The Diaphragm

One of the hardest things to do in our society is to let the diaphragm drop and let the stomach just hang out.  For many years we had been told to suck it all in, support your back by bracing your core.  Tai Chi has a different philosophy.  By releasing the diaphragm the body is able to position itself in the optimum place for strength and support.


Try a few things to notice your breath and your body.  Firstly, notice what your breathing is like at this moment.  If you are seated, what is the depth of your breath? Do your shoulders lift with breathing?  Are your neck and shoulder muscles both held tight together? Does your abdomen open and contract with breathing?  Do you feel your lungs are full of oxygen?  Is your breath completely filling into the lungs and leaving the lungs?  Now, tap your right hand along your left arm from shoulder to palm 3 times.  Repeat on the other side.  Notice your breathing now.  Do you notice a shift?  Do you feel a deeper swell of the lungs with each breath that you take? This little tool will help open the lungs, increase the oxygen intake, expand air for an asthmatic or someone with a lung disease or infection.  Let’s explore this a little further.


As you practice the first of the foundation exercises for Master Moy, notice your stance.  Notice all 9 points of the feet, notice the release of the ankle and knee joints, notice the freedom of the pelvis, notice the length of the spine and the lift of the head, notice your shoulders aligned with the hips and the feet, notice your breathing, notice your breathing as you release the diaphragm and open up the core of the body.  Some people may feel bubbles pass through the organs of the core of the body, there may be some gurgling as well.  These sounds are the happiness of the organs as they find room to move, become massaged by the movements and the breathing, and as they begin to work more efficiently.


The diaphragm is a muscle that separates the chest cavity from the abdominal cavity and is the chief muscle for breathing.  It is significant to the body for its closeness to many neurological centers including esophagus, aorta and vena cava (large blood vessels), the vagus nerve and the large lymphatic vessel.  The movement of the diaphragm passes over and massages the lymphatic vessel at the center of the body and moves more lymphatic fluid than any other muscle in the body.  As well, if the diaphragm is moving, stress related chemicals cannot be released by the body – and that is a good thing!


In Kenneth S. Cohen’s book, “The Way of Qigong:  The Art and Science of Chinese Energy Healing”, he warns his readers that “efficient, healthy respiration is not the same as deep breathing”, (p. 111).  He makes special note of the need for quality of breath, rather than quantity.  Air needs to be exchanged with “ease, grace, and efficiency”, rather than with a “rapid expansion and contraction” of the lung cavity.  If the air exchange is fast and forceful, the body reacts by constricting blood vessels.  And, in return, oxygen can become glued to the hemoglobin molecules, and restricted from being released to the adjoining cells.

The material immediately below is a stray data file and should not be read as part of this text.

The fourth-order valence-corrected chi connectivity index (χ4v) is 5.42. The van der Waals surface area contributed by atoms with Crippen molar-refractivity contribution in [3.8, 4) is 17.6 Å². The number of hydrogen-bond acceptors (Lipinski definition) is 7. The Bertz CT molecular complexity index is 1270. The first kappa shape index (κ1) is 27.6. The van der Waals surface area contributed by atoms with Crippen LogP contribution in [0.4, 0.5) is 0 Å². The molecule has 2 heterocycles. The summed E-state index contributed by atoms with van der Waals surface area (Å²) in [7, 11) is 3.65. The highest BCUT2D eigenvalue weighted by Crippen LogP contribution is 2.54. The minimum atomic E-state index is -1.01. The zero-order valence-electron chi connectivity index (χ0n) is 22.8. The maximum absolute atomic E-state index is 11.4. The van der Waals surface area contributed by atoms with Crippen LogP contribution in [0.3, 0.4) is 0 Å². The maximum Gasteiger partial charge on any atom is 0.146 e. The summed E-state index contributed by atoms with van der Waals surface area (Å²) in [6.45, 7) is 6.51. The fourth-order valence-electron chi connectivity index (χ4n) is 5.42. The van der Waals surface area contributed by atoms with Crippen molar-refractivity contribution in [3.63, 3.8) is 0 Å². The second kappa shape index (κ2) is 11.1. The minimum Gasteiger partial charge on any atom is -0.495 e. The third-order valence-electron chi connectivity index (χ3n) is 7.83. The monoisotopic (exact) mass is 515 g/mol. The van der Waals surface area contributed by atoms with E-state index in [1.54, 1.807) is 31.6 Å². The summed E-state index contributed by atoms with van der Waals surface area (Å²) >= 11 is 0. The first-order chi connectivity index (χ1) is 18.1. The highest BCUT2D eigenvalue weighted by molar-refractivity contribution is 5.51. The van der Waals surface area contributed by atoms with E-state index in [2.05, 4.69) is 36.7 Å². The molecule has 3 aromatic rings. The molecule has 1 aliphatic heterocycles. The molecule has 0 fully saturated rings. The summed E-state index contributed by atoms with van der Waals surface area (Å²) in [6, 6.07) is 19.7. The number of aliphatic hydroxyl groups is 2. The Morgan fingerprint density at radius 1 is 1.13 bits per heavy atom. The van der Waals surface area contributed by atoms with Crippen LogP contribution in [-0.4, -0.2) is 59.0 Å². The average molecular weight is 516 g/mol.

Avid sports enthusiasts may feel that they are breathing deeply and exchanging a maximum amount of oxygen with the cells, but this may not truly be the case.  With a focus on breathing in a relaxed manner, the body can have a more productive exchange of oxygen and carbon dioxide that provides more nourishment for the body than extreme exercise.  This is not to say that one should not engage in physically demanding exercise.  This is important on many levels.  It is to say that one should make sure that they take the time to really breathe with integrity for the health and healing components found in each breath.  Warm up and cool down opportunities can provide such moments for the individual during a training session.


Lastly, in order to completely support the lungs to be able to expand completely, the spine must be completely aligned.  Make sure that the top of the head, at the back by the crown, is pushing up to the sky while the feet are grounded into the earth.  If the chin is lifted, the alignment does not produce the same effect.  With full lift through the vertebra, the lungs will automatically open up and expand to their maximum capacity.  With a drop of the diaphragm and the exchange of a good, deep breath, the lungs will be able to nourish the body as they were intended to do.

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